This has been the first week in recent months where it’s been dry, making for a perfect opportunity to hike through the jungle, exploring. I live on Northern Guam, with quite a bit of former military land just to my north and west. As a result, these areas have largely been untouched and undeveloped since the war. During the liberation of Guam in 1944, most of the heaviest fighting occurred on the landing beaches, Orote Point, and surrounding mountains. This fighting broke the back of the Japanese defense, so operations on Northern Guam were mostly limited to small skirmishes and rounding up of the thousands of Japanese soldiers who went into hiding in the jungle. In my area, I’ve found just a few areas with WW2 artifacts, generally in camp areas where patrols would be sent out to search for Japanese stragglers in the jungle.
I’ve explored the Japanese anti-aircraft site on Hilaan Point before, however never found much of anything. The site is located in an open area, covered with very tall grasses 6-8ft tall. It is easy to spot the actual emplacements, with rock filled barrels surrounding the gun positions, but I’ve been able to find nothing else in the area. I’ve looked in the jungle around the clearing, looking for signs of a Japanese encampment area, but without success. I figured the Japanese would have had a bivouac area out of the clearing area, for protection against US aircraft attack and naval barrage.
I’ve since learned a trick – Coconut trees don’t move uphill. Coconuts float, which allows the tree to populate island shores, however there is no way for the nuts to make it to the Northern Guam plateau 400ft above sea level without the help of people. There have been coconut trees located everywhere I’ve found stuff on Northern Guam. These were likely ranches before the war, where the trees were grown for copra. It would make sense that these areas should be where I looked first.
Armed with this theory, I went back to Hilaan and spotted a couple coconut trees on the edge of the clearing, not far from the gun emplacements. It did not take long to start spotting stuff.
Very little remains from the war – anything interesting was surely scooped up by American troops for souvenirs. Wood has long since rotted away, and steel has rusted away. Most of what I find are bottles, some ammunition, and a few tougher materials such as boot soles. American stuff is everywhere – the jungle is littered with American beer bottles, Coca Cola bottles, and other glassware such as medicine, talcum powder, liqueur, and other containers. Many these bottles are dated, which confirms WW2 authenticity. The coke bottles in the above image are all dated 1944, and are clear, not green. Clear glass was used during wartime, supposedly due to the shortage of copper used for coloring. There are so many of these “wartime coke” bottles laying around that I don’t even bother picking them up. Same with the beer bottles. I instead look for Japanese bottles, which are much rarer.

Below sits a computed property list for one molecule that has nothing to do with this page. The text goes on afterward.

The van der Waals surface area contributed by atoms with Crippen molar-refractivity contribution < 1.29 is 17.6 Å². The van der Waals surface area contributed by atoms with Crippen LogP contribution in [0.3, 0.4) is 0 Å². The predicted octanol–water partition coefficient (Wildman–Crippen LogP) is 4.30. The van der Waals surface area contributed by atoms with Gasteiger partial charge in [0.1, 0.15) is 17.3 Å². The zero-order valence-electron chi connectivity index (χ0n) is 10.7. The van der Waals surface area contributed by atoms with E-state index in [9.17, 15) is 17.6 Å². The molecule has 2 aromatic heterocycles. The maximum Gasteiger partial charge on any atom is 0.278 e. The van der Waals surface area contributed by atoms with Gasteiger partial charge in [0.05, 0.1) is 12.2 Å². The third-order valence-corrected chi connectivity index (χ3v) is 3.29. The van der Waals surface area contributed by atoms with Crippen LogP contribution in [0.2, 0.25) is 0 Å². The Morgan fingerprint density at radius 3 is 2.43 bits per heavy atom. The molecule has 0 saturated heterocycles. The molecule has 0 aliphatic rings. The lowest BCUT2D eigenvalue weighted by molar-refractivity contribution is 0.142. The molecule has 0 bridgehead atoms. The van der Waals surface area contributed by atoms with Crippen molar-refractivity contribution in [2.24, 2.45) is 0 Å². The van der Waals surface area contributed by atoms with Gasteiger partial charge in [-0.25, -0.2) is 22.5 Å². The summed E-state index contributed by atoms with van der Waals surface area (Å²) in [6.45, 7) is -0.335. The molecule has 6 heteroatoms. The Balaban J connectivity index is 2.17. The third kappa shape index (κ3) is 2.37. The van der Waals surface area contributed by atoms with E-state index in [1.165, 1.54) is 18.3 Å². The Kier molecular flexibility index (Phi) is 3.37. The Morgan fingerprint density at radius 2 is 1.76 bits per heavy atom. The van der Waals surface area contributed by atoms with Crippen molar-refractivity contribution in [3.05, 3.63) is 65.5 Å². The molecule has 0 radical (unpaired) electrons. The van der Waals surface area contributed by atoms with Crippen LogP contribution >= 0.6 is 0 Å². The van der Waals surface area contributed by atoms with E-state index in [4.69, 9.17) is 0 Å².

In addition to the coke bottles, I find a stainless steel serving tray, which struck me odd as I was not expecting to find such a thing. Thinking it was post war, left by hunters, I went to look deeper into the jungle.
There are lots of spider webs around, so I reached for a branch to use to clear my path. At the last minute, I spotted something just a few inches from my hand which made me yell out “oh snap!” and jump back…
I dispatched the wasp nest with my handy can of raid, and walked deeper into the jungle. Bingo! I find two Japanese Dai Nippon beer bottles, laying on the ground under a large hardwood tree that probably provided shade 65 years ago. These are clearly from the Japanese occupation; the Dai Nippon beer company was dissolved in 1949.
I gather up my things and head for home. While walking around, I noticed some earth piles and depressions that were probably foxholes during the war. It looks like the coconut trees led me to the right place!
When I got home, I was able to clean up the bottles and tray. The bottles are a type commonly found on islands occupied by Japanese soldiers during the war, however these are the first two I’ve found – a new one! I still have yet to find any Japanese soda bottles. I’ve found pieces, not none whole – so I need to keep looking.
The tray turned out to be very interesting! It is actually a US military serving tray used during and after the war. The date stamped on the underside confirms the age. Apparently, some GI didn’t want to be bothered with cleaning it, so it got thrown away into the jungle where it sat for 67 years. Amazingly, it cleaned up perfectly – you can even see knife marks in the tray!